As someone passionate about wildlife and especially about the (indian wild) elephants, I searched for such a book to read in Amazon and was happy to discover that it is a very recent publication. Delighted to note that the author is from Kerala although not surprised. I do share his affinity for the elephants so I can deeply feel his emotions for the gentle giants. However, the wild elephants of India, i have had opportunities to watch from a distance only. I have spotted wild elephants in the shoulder areas adjoining the Mudumalai wildlife sanctuary in Tamil Nadu. Second time was in Munnar. Lastly two years back spotted a group grazing the Vazhachchal forests high in the blue mountains (western ghats) in the Kerala-Tamil Nadu border. We were on our way to Valparai where we doublebacked to head to Thrissur wherefrom we had started the road trip. It was one super elephant corridor I must say, popular for elephant spotting. I did feel guilty for having stopped to take a good look at them an hour from Athirappalli, although the jumbos looked nonchalant and hardly took an interest in the human presence. A lot of passing sedans had parked roadside to take a peek into the tropical forests that flanked the highways, where the pachyderm families were partly hidden by overgrown grass and dense foliage. Plenty of fresh green fodder here for the elephants to feast on. My most cherished memories.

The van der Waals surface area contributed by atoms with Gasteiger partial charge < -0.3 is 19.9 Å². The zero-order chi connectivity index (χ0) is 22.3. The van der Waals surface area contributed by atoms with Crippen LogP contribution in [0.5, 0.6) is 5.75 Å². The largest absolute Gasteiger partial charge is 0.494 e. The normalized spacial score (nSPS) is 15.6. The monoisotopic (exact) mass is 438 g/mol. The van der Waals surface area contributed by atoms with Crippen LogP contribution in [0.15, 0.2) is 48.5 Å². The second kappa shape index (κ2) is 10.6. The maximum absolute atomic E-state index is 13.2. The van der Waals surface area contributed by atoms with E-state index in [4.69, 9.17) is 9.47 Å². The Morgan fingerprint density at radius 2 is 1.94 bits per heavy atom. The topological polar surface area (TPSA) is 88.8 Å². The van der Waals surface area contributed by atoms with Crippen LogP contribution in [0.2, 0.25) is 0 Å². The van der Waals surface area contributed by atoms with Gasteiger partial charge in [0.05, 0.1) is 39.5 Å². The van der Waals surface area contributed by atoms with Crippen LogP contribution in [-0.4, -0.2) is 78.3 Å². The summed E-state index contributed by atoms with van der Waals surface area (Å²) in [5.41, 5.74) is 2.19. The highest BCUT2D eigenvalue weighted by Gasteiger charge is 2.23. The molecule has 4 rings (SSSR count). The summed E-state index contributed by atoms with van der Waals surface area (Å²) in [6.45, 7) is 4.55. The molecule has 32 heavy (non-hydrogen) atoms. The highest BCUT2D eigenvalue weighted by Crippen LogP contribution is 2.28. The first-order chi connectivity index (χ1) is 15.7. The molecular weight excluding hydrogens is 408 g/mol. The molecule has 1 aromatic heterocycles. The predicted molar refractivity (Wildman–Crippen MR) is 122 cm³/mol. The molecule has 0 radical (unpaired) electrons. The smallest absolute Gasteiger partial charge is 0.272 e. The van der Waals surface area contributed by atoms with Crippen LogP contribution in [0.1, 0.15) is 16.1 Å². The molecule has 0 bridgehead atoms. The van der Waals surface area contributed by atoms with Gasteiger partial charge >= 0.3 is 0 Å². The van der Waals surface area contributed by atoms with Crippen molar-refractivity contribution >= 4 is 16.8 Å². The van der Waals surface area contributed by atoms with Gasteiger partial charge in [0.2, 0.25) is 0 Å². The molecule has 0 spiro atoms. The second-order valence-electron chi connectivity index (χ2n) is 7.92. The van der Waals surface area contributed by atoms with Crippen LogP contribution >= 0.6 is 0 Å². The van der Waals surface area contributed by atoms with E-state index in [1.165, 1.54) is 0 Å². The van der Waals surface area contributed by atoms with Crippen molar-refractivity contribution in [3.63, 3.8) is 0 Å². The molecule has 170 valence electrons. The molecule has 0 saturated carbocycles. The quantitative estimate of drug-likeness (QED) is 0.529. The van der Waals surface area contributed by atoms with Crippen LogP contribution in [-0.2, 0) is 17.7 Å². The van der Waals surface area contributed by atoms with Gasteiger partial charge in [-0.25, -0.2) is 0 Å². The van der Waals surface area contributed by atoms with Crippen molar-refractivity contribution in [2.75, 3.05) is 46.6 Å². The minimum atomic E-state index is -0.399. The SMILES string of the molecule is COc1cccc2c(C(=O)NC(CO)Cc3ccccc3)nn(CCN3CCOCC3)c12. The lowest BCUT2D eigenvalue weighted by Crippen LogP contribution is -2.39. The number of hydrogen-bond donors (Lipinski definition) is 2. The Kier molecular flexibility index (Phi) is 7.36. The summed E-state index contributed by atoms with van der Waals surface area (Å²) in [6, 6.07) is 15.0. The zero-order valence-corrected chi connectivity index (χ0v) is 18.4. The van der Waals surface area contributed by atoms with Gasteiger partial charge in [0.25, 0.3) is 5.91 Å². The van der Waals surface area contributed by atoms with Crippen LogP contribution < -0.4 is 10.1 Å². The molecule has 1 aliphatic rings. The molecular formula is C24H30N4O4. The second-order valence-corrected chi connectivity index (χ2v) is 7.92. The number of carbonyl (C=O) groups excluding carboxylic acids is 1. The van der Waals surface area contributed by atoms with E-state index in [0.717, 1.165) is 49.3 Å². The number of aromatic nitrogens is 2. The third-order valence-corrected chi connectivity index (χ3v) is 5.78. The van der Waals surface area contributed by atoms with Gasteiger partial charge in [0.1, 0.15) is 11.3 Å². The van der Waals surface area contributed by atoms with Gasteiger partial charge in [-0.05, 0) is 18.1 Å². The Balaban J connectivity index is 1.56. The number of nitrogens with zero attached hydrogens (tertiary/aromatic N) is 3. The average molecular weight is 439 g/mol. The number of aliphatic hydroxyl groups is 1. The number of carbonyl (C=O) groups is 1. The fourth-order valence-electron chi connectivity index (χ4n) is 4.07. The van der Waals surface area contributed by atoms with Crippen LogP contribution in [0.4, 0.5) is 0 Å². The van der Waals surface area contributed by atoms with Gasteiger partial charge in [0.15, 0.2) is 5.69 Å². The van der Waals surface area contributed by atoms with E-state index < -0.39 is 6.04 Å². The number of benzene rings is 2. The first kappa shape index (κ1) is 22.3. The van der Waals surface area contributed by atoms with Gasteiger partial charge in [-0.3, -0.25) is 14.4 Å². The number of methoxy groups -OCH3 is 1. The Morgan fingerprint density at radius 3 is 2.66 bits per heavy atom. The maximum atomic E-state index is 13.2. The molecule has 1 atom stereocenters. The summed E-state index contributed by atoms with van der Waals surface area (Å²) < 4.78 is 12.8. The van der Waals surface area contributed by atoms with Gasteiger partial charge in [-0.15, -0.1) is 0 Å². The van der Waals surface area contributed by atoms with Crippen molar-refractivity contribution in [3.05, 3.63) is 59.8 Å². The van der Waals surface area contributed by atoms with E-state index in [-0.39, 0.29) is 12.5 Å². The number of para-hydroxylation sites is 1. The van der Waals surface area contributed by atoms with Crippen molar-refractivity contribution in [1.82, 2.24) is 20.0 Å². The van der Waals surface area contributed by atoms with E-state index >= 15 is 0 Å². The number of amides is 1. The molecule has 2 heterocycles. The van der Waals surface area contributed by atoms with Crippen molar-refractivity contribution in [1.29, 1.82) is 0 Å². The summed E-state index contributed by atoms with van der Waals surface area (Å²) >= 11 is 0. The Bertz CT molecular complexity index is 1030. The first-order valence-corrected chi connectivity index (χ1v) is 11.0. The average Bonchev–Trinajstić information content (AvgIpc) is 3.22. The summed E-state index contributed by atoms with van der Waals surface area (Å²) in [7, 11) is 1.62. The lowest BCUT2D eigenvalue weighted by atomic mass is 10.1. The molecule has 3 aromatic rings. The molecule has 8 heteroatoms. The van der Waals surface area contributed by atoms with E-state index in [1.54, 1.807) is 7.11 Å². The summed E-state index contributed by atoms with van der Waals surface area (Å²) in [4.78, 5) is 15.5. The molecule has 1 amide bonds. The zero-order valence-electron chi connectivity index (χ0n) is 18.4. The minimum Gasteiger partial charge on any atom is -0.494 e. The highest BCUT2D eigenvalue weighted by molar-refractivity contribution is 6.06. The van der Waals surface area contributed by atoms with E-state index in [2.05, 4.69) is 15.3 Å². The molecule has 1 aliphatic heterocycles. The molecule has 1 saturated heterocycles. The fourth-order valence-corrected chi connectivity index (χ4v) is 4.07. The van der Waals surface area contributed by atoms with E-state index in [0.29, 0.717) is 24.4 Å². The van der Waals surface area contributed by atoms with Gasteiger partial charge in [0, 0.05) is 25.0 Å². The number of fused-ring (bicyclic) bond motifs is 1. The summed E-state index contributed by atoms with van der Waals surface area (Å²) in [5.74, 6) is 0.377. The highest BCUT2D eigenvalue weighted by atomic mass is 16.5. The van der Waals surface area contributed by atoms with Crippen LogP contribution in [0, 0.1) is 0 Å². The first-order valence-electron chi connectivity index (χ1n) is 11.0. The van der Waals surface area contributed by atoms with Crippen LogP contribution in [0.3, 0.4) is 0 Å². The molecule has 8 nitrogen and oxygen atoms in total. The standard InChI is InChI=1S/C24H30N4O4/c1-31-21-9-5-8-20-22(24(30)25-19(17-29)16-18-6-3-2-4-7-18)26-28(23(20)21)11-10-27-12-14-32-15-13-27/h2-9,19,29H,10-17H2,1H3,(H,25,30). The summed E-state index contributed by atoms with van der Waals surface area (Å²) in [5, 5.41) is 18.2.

So the lucky job of being a wildlife biologist at Rajaji national park – how much ever offbeat that could have been and even if the research wouldn’t have paid well – still is an enviable position to me. I wish I was there.